My favorite wargames podcast is Meaples & miniatures. The hosts are all wargaming butterflies, and I mean this kindly, and so there is a good amount of new and old discussed and compared. Their 250th episode is their last of the Summer as they take a break to, well, rest and renew like the rest of the northern hemisphere. For this episode they are answering questions from their audience. I've not finished listening yet, but felt the need to bring a different perspective to one of their answers.
The question was whether or not an assistant computer application would be used in historical wargaming? Apps are appearing more regularly now for boardgames. Some of these boardgames have game mechanics and parts that are very close to those of miniature wargames. Even the forthcoming X Wing 2 is supposed to be app assisted. So, there is a trend in apps and there is a trend in wargames to be more like boardgames (in their initial costs and time commitments). An overlap is inevitable.
The hosts' common answer was one having to do with implementation rather than game play. They discussed how an app is dependent upon a general device, and a large networking and computing infrastructure. The general device being your phone which, for all practical purposes, you own but have little control over its OS or applications suite. The infrastructure being mostly the publisher's backend servers in data centers that run the core of the game programming; which, again, you have no practical control over. The hosts see these dependencies as the achilles heal of apps. They suggest that only large publishers have the money to continue to support a game that has passed its peek sales and so must sustain the game's implementation on smaller, incremental sales. While not said, and I expect that the hosts would agree, that it is optimistic to expect that any publisher would continue to support a game beyond its suitable profitability; ie, if profitability is too small then the company is better of discontinuing the game and use the freed-up resources on higher profit games. So apps are doomed!
Not so. There are implementations that do not require the publisher's continued support. First, some assumptions.
1. A phone or tablet is cheap enough to have a single, specialized use. The device is the game and it is the "rule book." Rule books are around US $15 to $50 these days. The device would be the same. The device will never be upgraded so the apps on it will continue working baring mechanical failure.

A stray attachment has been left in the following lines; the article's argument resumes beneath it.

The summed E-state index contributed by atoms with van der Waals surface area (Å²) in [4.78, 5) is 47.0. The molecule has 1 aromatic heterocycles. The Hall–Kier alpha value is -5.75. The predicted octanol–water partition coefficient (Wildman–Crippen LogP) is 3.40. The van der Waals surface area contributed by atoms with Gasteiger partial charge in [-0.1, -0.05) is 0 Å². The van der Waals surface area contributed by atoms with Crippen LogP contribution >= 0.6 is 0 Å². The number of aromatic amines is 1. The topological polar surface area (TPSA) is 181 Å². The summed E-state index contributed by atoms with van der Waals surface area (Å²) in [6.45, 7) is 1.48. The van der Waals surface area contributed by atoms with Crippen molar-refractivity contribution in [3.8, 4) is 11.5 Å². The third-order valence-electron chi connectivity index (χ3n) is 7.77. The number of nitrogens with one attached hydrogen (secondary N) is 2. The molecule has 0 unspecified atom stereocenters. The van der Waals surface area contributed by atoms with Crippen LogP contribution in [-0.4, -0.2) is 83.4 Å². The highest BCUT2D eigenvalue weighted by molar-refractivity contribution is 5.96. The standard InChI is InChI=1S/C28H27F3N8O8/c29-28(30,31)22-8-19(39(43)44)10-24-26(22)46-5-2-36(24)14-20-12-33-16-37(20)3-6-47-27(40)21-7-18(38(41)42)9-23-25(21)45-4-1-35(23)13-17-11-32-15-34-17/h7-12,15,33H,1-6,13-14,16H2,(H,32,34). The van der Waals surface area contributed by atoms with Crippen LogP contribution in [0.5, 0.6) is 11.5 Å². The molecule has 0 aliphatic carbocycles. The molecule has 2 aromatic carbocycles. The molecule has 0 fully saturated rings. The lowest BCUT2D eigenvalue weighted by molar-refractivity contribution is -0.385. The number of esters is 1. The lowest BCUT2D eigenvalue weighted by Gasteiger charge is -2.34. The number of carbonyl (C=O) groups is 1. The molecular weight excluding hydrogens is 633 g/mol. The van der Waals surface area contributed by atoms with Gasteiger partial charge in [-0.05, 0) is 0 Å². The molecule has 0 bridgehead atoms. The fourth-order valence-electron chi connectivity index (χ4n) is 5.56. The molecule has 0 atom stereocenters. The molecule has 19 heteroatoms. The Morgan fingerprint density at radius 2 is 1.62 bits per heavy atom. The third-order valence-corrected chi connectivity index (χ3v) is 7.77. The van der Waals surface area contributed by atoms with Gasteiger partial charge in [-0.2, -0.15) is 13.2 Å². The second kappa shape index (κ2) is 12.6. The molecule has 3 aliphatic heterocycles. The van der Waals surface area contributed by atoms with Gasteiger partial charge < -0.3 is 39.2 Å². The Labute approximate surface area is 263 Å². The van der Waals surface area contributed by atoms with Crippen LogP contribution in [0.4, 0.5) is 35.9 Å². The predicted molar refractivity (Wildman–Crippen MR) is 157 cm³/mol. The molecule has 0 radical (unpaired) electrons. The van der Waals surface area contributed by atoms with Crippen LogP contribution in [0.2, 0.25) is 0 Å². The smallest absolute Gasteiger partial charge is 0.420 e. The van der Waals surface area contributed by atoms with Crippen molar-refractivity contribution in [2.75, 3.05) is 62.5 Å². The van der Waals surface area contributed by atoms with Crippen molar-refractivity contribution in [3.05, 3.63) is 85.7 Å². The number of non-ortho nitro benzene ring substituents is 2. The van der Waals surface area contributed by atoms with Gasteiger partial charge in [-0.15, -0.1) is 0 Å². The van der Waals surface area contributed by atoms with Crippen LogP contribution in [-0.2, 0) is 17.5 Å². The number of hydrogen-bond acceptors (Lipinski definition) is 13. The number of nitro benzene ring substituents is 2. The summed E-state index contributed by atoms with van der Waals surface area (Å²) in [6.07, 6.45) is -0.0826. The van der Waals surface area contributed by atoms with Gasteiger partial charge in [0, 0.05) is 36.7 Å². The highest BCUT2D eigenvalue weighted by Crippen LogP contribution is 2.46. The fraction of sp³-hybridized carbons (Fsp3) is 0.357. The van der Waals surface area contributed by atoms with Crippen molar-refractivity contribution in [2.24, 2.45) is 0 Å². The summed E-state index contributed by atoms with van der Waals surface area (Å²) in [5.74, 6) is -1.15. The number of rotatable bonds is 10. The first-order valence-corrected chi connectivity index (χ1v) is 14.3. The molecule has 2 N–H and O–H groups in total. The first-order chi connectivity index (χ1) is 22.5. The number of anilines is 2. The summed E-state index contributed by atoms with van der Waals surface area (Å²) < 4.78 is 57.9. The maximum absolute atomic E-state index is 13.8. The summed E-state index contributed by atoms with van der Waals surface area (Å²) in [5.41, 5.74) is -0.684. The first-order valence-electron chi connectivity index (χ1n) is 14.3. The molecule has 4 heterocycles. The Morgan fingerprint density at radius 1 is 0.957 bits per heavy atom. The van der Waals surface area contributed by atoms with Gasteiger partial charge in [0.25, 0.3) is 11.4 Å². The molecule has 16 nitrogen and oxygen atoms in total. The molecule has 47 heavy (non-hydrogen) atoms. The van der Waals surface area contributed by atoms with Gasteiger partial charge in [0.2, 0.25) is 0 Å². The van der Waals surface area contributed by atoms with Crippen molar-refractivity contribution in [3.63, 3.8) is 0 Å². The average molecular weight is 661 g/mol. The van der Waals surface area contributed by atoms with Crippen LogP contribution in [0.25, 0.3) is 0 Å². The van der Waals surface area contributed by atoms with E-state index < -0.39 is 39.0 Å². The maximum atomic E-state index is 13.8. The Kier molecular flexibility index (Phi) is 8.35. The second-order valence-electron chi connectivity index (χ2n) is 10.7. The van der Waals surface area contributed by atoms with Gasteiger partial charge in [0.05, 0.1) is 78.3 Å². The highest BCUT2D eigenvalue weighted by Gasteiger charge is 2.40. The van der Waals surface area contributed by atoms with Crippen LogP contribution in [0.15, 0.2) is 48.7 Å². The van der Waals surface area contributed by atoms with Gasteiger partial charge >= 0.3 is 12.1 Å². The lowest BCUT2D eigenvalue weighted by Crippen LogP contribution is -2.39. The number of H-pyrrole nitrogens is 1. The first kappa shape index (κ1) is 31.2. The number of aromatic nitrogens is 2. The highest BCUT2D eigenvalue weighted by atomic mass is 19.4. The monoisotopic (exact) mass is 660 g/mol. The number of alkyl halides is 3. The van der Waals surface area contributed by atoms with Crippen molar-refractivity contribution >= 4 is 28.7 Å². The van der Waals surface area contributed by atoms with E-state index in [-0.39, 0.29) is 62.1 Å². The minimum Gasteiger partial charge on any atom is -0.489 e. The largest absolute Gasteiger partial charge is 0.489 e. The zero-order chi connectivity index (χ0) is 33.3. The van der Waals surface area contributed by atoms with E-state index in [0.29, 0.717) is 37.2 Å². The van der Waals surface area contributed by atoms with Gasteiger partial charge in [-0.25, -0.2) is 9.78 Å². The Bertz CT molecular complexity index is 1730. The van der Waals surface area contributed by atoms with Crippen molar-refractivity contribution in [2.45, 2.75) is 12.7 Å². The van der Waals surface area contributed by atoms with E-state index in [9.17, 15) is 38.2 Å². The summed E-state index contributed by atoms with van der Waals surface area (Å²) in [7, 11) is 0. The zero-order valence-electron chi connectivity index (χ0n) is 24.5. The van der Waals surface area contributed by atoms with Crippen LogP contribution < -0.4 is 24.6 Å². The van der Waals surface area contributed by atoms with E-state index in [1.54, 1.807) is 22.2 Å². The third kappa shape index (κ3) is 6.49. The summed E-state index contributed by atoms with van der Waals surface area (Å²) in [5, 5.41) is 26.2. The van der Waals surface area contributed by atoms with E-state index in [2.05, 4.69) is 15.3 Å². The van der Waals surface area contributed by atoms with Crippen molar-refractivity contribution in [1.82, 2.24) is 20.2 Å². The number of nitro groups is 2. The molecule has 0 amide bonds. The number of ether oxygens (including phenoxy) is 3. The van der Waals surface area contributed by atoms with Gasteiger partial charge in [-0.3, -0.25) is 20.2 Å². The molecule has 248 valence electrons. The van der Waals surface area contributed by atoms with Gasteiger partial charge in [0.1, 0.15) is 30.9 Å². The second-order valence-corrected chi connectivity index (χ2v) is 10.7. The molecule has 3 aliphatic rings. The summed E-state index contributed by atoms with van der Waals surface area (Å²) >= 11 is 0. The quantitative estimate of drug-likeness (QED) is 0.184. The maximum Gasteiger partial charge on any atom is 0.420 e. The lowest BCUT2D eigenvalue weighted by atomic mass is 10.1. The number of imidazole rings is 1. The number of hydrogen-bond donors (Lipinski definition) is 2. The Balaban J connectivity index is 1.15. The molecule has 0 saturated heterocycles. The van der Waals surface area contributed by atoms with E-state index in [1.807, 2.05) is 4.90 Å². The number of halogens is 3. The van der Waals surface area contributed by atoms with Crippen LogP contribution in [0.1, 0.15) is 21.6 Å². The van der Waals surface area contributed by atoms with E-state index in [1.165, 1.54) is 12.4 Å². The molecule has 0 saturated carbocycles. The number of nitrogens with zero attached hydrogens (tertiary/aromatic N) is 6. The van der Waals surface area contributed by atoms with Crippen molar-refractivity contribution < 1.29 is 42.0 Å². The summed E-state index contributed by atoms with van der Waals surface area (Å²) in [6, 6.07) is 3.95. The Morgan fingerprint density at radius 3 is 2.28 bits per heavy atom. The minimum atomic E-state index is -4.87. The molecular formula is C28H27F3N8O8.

2. The device needs access to a messaging network. The messaging network is one where every device has a unique address and that a message can be sent to that address. If players are not colocated then a wide area network would be needed. The Simple Message System (SMS, ie texting) is one such network. There are others, but SMS is by far the most common, well supported, and almost future-proof given the world's telecoms commitment to it.
In many ways, the Kindle with 3G is an archetypal example of this device and network.
With such a device and network you can implement a multiplayer game very successfully. All the algorithms needed, eg peer to peer and modular co-operating services, are battle tested and open. The device's computational and storage requirements are minimal. The networking bandwidth needed is small, eg a few kilobytes, irregularly sent around to all player devices . Embedded systems manufacturers have been designing and massively deploying just this kind of environment for years.
So, if you consider this different implementation of computer assisted support for historical wargames then the answer is yes, just as soon as gaming companies have lead engineers and architects that have a broader view of the devices and their communication. Now the real and important question can be asked, is historical wargames game play enhanced by having this assistant?
See my earlier posting $0.43 for Psychotherapist Barbie services about funding backend servers for toys.
 MMOs, massive multiplayer, online games, is a different beast. These systems do need a central or federated infrastructure.